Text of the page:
With the slowdown of the economy, the risk is to ending up in “stagflation”, i.e. rising prices and below-zero growth.
According to government estimates for 2023, out of an expected growth of 0.6%, 0.3% comes from the Pnrr, while the other 0.3% from the manoeuvre. In short, Italy would be in stagnation without these inputs. All while Italian inflation remains at 12.6%. According to Confartigianato, the risk for Italy is to fall into the nightmare of stagflation, a combination of recession and inflation. Italy’s high inflation is caused by rising energy prices. In November, the electricity price index in Italy rose by 174.8%. The highest inflation ever recorded in the whole EU. Gas prices in Italy rise by 96.5% compared to 67.0% of the European average. However, the trend in energy prices also endangers the competitiveness of Italian companies.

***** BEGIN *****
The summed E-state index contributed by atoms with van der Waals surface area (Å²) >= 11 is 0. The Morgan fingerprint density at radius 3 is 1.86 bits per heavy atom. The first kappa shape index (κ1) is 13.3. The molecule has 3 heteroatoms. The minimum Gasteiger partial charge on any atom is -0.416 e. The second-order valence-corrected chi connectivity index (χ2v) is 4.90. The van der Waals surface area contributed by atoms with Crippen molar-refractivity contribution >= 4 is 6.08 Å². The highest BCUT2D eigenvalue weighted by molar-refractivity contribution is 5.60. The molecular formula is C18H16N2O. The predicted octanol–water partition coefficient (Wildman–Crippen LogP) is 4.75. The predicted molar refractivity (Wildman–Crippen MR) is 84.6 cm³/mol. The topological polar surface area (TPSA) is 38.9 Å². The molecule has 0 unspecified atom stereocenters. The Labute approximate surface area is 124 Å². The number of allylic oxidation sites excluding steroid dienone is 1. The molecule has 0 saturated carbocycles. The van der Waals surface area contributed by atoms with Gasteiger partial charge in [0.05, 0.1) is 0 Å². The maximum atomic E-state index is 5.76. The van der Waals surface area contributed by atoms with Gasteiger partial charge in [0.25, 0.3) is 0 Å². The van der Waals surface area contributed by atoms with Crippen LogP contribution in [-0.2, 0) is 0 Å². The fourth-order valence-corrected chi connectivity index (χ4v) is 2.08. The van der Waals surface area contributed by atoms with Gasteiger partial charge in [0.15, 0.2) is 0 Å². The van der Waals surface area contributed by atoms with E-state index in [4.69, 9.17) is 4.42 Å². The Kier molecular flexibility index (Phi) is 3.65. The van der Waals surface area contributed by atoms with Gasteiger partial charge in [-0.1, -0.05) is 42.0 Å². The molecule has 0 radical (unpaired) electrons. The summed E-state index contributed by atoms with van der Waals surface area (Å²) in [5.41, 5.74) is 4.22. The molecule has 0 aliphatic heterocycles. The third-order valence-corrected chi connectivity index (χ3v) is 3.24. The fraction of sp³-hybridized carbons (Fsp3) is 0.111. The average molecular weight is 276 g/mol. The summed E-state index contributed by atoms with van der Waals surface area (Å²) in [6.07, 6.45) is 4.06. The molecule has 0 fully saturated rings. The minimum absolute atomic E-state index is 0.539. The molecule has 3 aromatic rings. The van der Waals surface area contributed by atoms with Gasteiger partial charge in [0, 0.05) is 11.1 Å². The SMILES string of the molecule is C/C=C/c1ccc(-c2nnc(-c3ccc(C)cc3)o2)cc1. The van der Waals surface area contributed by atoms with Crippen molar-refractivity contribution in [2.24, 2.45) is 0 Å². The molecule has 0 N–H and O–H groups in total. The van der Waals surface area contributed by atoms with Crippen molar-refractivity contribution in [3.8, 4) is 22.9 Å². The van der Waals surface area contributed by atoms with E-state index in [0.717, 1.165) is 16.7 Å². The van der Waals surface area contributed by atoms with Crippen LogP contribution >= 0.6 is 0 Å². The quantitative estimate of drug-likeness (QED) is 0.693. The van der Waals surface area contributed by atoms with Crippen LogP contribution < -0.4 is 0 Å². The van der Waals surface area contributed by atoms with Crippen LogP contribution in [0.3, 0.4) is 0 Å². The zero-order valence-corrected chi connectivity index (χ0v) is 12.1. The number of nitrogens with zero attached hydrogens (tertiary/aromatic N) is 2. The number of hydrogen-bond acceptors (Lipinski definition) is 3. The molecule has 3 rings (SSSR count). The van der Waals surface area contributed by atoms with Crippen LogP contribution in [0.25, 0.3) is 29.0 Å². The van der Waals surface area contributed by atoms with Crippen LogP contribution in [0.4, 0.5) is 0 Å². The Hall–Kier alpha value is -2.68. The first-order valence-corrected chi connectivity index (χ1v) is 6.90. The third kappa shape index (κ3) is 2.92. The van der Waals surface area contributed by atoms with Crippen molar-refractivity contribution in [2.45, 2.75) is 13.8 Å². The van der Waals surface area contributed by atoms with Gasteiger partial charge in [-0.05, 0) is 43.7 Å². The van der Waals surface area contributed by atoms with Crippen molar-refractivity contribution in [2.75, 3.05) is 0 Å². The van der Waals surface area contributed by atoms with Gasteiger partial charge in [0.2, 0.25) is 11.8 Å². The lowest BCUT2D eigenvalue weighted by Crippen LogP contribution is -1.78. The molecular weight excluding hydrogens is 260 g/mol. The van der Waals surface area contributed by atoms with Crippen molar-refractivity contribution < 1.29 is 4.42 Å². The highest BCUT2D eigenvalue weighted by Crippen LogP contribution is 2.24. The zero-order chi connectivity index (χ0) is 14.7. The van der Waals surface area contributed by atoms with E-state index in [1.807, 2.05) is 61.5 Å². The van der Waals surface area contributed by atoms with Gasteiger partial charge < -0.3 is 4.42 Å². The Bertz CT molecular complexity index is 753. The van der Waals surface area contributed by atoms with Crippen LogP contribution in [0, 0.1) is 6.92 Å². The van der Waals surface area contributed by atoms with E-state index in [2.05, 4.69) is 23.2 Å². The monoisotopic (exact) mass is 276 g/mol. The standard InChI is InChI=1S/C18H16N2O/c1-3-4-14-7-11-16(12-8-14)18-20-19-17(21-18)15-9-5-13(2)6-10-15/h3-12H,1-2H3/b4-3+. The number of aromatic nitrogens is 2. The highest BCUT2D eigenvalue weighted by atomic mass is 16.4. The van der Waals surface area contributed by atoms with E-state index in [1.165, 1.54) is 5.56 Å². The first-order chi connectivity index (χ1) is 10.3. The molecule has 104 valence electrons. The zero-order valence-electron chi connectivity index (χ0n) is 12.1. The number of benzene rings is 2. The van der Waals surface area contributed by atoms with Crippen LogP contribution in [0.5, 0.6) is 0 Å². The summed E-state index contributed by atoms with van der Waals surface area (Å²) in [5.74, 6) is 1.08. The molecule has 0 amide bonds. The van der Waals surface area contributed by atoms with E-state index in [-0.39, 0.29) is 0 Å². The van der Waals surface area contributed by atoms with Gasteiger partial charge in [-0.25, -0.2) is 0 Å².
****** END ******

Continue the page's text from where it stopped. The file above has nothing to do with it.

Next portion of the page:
The tightening by global central banks, together with the resurgence of Covid in China, is deflating international energy and commodity prices. The latest Istat data relating to foreign trade, in fact, show a drop in the energy bill due to a decrease in demand and import prices. In October, the value of energy imports increased by 57.5% compared to +145.1% in September. A figure that depends on the halving of the growth in prices and the reduction in imported volumes.